Nuclear power is not an answer to our collective energy problem.  Essentially, turning to nuclear power as a primary solution to the current carbon-based system is like borrowing from Peter to pay Paul.  It is not an “alternative”.  Considering that, in resource-availability terms, we could already be powering most structures in this state with solar power, and that we have not done so out of adherence to constructs and public policies rooted in economic interests, it seems ridiculous to suggest that our power problem demands we dig up metal and devise ingenious was of containing and storing radioactive dust.  For me, there are three levels upon which nuclear power as a primary power source does not work.

1)     Forming a larger industry around the mining of uranium would recreate the oil-based market system that has contaminated the global markets, has instigated war, has tainted laws.  Wind is free.  Sunlight is free.  Yes, solar panels are built with silicon-but the silicon we use comes from sand and is the second-most common element on the earth (after oxygen).  If we want to progress as a planet, we must focus not only on outcomes, but the means of attaining them.  We need a new system that is not primarily driven by mining minerals-because that system can be too easily dominated by a relatively few people with the right land.   In a wind and solar-based system, opportunity to participate and regulate is inherently more accessible.  Wind is free.  Sunlight is everywhere.  So without even considering environmental impacts, a nuclear energy-based system is a repugnant proposition to me.   This is my number one reason for opposing nuclear energy.  We must question advocates of nuclear energy and consider whether they stand to benefit from mining, conversion of coal burning plants, or processing.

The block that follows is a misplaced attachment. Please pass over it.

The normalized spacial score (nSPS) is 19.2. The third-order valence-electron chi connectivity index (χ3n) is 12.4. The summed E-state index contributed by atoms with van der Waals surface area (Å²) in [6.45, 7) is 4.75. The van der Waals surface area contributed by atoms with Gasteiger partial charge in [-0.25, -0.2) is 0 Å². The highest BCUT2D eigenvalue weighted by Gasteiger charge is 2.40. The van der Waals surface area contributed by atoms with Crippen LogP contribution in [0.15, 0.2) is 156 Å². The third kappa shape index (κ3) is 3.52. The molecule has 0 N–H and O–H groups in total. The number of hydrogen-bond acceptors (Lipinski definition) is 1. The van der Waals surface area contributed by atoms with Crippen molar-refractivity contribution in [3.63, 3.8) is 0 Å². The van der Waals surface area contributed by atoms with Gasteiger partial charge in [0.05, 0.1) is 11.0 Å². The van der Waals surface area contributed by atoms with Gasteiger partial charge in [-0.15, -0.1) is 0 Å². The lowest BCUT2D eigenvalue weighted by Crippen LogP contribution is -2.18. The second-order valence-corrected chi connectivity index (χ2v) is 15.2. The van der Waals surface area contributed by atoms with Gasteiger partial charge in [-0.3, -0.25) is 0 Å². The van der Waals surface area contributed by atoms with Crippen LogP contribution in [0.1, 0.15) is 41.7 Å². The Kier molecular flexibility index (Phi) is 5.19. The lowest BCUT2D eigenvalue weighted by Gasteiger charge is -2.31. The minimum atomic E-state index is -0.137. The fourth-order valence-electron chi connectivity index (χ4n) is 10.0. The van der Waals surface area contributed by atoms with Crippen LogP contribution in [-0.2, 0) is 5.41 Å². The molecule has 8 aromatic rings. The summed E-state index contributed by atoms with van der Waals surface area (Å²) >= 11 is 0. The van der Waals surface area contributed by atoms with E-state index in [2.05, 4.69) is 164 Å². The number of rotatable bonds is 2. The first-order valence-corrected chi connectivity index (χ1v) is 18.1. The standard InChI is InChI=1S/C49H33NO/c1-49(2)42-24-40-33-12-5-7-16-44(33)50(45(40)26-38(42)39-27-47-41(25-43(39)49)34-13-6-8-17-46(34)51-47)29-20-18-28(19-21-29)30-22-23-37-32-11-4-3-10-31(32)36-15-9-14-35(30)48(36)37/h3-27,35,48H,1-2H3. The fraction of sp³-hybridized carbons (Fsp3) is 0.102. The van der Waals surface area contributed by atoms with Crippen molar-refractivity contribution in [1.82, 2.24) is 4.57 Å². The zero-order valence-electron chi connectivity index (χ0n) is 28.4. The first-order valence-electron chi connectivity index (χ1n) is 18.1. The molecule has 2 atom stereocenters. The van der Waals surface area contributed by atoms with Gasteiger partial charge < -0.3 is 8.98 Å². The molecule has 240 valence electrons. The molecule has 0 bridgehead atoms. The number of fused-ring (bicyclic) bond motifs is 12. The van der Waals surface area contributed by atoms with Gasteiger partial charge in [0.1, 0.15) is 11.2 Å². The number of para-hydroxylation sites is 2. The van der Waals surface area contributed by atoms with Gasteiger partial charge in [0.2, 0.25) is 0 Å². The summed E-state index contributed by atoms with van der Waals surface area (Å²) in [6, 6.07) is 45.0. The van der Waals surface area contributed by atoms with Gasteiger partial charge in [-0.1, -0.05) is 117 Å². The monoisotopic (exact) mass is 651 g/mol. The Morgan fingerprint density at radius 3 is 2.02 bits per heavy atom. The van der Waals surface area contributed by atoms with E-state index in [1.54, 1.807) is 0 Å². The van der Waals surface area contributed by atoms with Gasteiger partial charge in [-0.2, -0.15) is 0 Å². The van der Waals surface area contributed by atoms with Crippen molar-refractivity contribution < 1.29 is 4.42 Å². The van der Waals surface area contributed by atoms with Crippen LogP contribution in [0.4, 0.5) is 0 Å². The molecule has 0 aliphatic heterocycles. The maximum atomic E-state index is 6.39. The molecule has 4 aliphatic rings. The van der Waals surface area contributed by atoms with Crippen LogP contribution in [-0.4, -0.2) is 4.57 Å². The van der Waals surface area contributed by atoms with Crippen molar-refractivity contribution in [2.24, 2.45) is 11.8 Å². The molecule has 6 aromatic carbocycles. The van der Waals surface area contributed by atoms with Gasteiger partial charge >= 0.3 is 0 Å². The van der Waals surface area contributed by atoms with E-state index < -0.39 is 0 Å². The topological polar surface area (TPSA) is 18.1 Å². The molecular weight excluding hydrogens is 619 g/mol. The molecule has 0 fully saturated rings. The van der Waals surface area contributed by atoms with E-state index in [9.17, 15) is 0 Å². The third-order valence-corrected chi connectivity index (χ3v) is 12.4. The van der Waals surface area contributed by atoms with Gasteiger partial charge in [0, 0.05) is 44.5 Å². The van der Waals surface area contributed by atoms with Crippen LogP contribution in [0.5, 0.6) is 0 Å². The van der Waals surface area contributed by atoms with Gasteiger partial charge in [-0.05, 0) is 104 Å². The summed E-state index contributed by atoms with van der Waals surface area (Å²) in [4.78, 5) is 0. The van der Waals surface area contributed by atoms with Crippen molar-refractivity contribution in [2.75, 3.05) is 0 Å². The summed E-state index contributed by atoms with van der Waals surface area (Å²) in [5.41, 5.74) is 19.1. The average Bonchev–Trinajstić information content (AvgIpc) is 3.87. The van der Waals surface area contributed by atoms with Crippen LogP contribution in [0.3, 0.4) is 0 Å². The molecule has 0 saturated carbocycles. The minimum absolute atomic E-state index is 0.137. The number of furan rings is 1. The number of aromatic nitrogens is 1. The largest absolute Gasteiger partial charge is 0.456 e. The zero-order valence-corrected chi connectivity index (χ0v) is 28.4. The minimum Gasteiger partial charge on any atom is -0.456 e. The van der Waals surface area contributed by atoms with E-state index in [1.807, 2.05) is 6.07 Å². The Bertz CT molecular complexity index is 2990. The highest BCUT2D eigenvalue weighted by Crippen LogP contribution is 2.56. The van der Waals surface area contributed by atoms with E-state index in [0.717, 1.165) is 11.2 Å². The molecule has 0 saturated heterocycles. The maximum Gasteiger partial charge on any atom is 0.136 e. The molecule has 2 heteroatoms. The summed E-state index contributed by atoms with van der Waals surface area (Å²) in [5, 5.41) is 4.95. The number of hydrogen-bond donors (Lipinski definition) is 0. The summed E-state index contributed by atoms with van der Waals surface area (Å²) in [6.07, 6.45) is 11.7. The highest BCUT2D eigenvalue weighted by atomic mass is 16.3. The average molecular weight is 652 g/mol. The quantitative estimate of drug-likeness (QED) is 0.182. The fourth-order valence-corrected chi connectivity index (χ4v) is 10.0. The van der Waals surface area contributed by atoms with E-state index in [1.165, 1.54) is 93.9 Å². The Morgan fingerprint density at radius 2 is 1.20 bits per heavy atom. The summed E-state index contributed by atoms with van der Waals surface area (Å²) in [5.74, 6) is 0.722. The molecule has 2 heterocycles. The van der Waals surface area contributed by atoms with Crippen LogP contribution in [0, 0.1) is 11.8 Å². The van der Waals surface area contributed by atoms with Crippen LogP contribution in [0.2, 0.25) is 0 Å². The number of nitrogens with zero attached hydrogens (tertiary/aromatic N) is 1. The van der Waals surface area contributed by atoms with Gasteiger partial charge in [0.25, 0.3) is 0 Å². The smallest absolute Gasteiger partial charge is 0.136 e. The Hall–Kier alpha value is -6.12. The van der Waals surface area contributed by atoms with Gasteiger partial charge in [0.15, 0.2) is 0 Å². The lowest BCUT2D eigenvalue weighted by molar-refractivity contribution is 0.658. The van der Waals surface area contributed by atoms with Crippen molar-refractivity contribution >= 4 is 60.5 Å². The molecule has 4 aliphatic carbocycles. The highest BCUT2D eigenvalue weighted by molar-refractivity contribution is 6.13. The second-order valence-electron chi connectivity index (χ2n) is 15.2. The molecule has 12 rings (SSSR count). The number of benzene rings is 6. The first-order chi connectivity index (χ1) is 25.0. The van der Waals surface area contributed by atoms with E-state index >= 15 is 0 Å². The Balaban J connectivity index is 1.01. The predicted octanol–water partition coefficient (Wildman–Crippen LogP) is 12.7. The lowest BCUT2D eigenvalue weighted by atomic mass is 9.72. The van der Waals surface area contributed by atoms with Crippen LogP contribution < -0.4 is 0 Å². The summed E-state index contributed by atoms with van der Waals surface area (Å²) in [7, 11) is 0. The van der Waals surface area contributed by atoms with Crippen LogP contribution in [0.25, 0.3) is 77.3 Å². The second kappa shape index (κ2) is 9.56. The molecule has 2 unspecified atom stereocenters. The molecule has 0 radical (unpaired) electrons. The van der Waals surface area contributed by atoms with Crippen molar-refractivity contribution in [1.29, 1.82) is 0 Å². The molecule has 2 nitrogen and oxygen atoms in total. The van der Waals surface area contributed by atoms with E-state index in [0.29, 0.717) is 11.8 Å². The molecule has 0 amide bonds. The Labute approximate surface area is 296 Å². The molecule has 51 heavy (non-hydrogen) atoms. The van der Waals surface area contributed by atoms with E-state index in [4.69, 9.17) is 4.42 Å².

2)     We need to recognize and heed the signs (the glaring billboards!) that uranium mining and nuclear power are wrong at a deeper level.  At this point in our global evolution, we know what can lay ahead when indigenous people and “progress” meet.  In hindsight of world history, we now see how many of the worst aspects of contemporary society were foreshadowed in interactions with native peoples at the outset of a progressive undertaking.  So where indigenous people react adversely to something today, we should listen.  To ignore the response of native people to uranium mining would be a monumental failure-the prospect of so doing reminds me of the Zora Neale Hurston book Their Eyes were Watching God, when the workers watched the Native Americans leaving the land only to later find themselves in the worst hurricane in the nation’s history.  Culture is the heart of the planet.  How can we advocate what causes the heart to bleed?